DALLAS—As Buckner International expands its ministry into new areas, Shoes for Orphan Souls usually is the first program to tread on new soil. And whether they are used to spread the gospel directly or indirectly, it opens doors for Christianity.
“Meeting people’s physical needs allows us to share the gospel,” said Rachel Garton, director of Buckner Shoes for Orphan Souls .
“And whoever delivers these shoes to our kids does it in the spirit of God’s love. The shoes are prayed for many times before they ever reach a child.”
Shoes for Orphan Souls has allowed Buckner to initiate ministries in other countries, Garton said. And once Buckner sets up ministries, long-term staff and volunteers can commit to a more committed form of evangelism.
“This is ideal in that we are able to make our evangelistic efforts a commitment rather than a one-time thing,” she said.
Garton recalled her meeting with a councilwoman representing the president of Honduras.
“Her face lit up. I knew that by meeting one need for them, it allowed us to sit down and discuss with them further how we could help meet more needs for children in their country, which means we’d be able to have a number of developed ministries there that give us a chance to talk about God,” she said.
Randy Daniels, vice president of Buckner global initiatives, said shoes gets Buckner into new countries and allows the ministry access to government authorities and orphanage directors.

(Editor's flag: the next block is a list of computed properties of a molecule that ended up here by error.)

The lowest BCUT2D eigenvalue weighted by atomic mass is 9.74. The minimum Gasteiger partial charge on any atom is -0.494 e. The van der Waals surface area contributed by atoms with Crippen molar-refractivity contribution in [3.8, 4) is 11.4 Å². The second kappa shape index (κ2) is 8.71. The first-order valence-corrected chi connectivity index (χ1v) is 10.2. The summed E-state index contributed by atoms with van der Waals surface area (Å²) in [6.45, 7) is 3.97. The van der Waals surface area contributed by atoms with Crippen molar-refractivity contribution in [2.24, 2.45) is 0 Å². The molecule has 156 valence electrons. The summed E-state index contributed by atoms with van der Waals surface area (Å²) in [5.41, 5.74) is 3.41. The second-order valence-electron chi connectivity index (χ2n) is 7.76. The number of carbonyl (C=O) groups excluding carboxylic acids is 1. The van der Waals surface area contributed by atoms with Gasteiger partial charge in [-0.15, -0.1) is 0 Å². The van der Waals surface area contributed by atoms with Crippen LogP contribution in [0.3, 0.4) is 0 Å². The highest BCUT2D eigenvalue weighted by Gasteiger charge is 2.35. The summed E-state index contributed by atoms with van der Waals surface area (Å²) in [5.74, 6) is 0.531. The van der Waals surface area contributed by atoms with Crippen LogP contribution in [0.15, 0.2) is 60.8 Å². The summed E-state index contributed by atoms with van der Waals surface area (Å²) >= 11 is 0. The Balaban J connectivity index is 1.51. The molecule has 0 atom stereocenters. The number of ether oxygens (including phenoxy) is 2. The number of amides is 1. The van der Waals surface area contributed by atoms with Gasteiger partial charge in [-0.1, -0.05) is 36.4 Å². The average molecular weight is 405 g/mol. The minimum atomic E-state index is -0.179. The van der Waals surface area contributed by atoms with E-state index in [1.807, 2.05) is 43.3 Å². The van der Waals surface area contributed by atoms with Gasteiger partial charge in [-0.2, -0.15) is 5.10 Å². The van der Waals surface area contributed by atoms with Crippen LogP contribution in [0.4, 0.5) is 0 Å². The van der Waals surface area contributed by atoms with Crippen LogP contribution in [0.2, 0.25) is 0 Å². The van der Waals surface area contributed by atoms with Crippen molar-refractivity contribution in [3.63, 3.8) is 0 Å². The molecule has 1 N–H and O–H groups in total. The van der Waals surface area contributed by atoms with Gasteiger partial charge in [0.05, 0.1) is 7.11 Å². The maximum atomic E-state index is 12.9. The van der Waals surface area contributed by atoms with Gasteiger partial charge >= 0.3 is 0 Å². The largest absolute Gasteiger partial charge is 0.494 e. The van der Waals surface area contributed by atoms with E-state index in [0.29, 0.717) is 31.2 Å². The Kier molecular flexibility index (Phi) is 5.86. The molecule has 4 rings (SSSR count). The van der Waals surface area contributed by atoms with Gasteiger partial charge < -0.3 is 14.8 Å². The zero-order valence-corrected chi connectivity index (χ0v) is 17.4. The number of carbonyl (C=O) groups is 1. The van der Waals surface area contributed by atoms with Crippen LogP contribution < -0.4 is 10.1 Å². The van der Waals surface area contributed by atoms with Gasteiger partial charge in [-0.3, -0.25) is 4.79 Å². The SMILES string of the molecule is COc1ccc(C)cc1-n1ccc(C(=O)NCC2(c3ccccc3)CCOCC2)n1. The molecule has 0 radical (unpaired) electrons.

Offering something practical
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“They talk to us because they know we can offer them something practical that the children have a need for,” Daniels said.
Leslie Chace, director of Buckner in Latin America, said the first thing Buckner does when it enters a new country is send humanitarian aid and shoes.
“This immediately gives us a favorable introduction, as shoes usually are a huge necessity among children in Third World countries,” Chace said.
“In Honduras, when we first walked into the Nueva Esperanza Home, we were surrounded by young children who were all barefoot. I thought that perhaps they were having a swimming activity. But when I asked the director of the home why the children were barefoot, she said, ‘They don’t have shoes.’
“Immediately, Buckner put an order in to send 5,000 pairs of shoes so that the children living in the orphanages in Honduras could have shoes. Because of the lack of resources, shoes don’t seem to be a priority in these countries.
“Jesus gave us the example of his own ministry by supplying the physical needs of the people he was trying to reach. It’s a manifestation of the Lord’s love to give. And it opens opportunities to bring them to receive Jesus.”
A lot of celebrities today are “throwing money at developing countries,” Garton observed. “But they don’t have the same message to give that we do. We have more inside of us that’s burning, which is what sets us apart from other humanitarian organizations.
Will you remember me?
“The first thing every child will ask you is, ‘Will you remember me?’ That’s our opportunity to tell them that there’s always someone with them—that Jesus is with them always.”
In 2007, Buckner’s Shoes for Orphan Souls program distributed 166,751 shoes. This year, 900 shoe drives already have been held, often sponsored by churches.
“Because we know that this works so well, we also encourage churches that raise shoes for us to keep some of the shoes they collect to use on their own evangelistic mission trips,” Garton noted.
Shoes for Orphan Souls also shares shoe collections with other Christian organizations, including Campus Crusade for Christ, Family Legacy, Convoy of Hope, Mercy Ships and Operation Care.